Troops' holiday celebrated in creative ways

KABUL, Afghanistan — Soldiers deployed to Afghanistan, thousands of miles away from their loved ones, did things this Christmas Day that they wouldn't at home. They improvised — building an ersatz Christmas tree out of stacked communications equipment. And they partied.

At Camp Phoenix, outside Kabul, dinner included prime rib, shrimp cocktail and a cake the shape — and nearly the size — of a Christmas tree.

After the sun went down, and the mammoth spread of food was removed, the Morale, Welfare, and Recreation club at Camp Phoenix cleared the dance floor and blasted hip-hop music until midnight.

NATO units from Romania, who maintain a detachment at Phoenix, invited Georgia National Guardsmen to an evening outdoor barbecue, but only a few were up to the challenge of yet another meal.

"You've got to do something to break up the monotony," said Capt. Delando Langley of Woodbridge, Va. "If you get one down day, it's Christmas."

With the American military's "General Order No. 1" still in effect, all celebrants were teetotalers. U.S. troops deployed to Afghanistan are prohibited from consuming alcohol.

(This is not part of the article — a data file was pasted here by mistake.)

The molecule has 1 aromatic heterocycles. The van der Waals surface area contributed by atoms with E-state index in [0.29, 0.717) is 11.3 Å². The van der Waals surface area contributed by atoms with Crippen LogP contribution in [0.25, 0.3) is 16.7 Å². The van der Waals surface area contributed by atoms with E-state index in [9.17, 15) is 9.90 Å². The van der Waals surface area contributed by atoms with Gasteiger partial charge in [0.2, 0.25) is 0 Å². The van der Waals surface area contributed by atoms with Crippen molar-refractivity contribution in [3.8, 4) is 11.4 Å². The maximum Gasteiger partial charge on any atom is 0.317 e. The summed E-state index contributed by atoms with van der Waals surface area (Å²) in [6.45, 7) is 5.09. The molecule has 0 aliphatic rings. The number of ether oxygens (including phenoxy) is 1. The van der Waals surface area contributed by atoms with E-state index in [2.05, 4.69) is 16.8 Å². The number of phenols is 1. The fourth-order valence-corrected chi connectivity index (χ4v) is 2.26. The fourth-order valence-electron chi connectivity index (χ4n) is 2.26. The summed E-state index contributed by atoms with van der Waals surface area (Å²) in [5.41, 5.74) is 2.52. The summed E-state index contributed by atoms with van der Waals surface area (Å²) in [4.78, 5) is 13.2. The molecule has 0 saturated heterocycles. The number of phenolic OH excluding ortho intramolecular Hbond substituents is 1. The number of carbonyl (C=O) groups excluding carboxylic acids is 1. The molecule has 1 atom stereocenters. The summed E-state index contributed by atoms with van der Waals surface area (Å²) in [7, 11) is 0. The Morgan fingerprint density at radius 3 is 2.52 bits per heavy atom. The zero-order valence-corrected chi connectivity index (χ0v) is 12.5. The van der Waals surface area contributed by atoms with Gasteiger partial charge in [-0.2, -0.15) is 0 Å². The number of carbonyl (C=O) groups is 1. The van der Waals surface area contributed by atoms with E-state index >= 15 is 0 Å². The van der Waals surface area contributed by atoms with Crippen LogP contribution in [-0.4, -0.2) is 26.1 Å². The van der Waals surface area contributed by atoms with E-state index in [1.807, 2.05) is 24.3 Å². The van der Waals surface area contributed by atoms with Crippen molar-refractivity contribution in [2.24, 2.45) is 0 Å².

Langley spent Christmas evening sipping on an iced tea with friends.

"Sometimes you're only limited by your own creativity," said Capt. Chuck Newton of Lithonia, Ga.

A group calling itself "Operation Christmas" delivered more than 2,800 bags of gifts to the camp.

Throughout Nangahar province, Georgia Guard members, also from the 48th Brigade, peppered their barren bases and heavily armored MRAPs (Mine Resistant Ambush-Protected vehicles) with creative signs of Christmas.

Spc. David Brunson, 21, of Rome, Ga., donned reindeer ears instead of a helmet, which popped out of the turret of his MRAP as he visited a base near Torkum Gate, an entry route from Pakistan.

Nearby, Staff Sgt. Michael Gloyd, 32, of Marietta, Ga., and his comrades turned extra communications antennas on their sides and stacked them on top of one another to create a makeshift Christmas tree. He estimated the tree was worth $10,000 of antennas; the miniature ornaments another $5.

"I looked at my guys one day and said, 'We need a tree,' and this was the best we could find around here," Gloyd said. "We like it."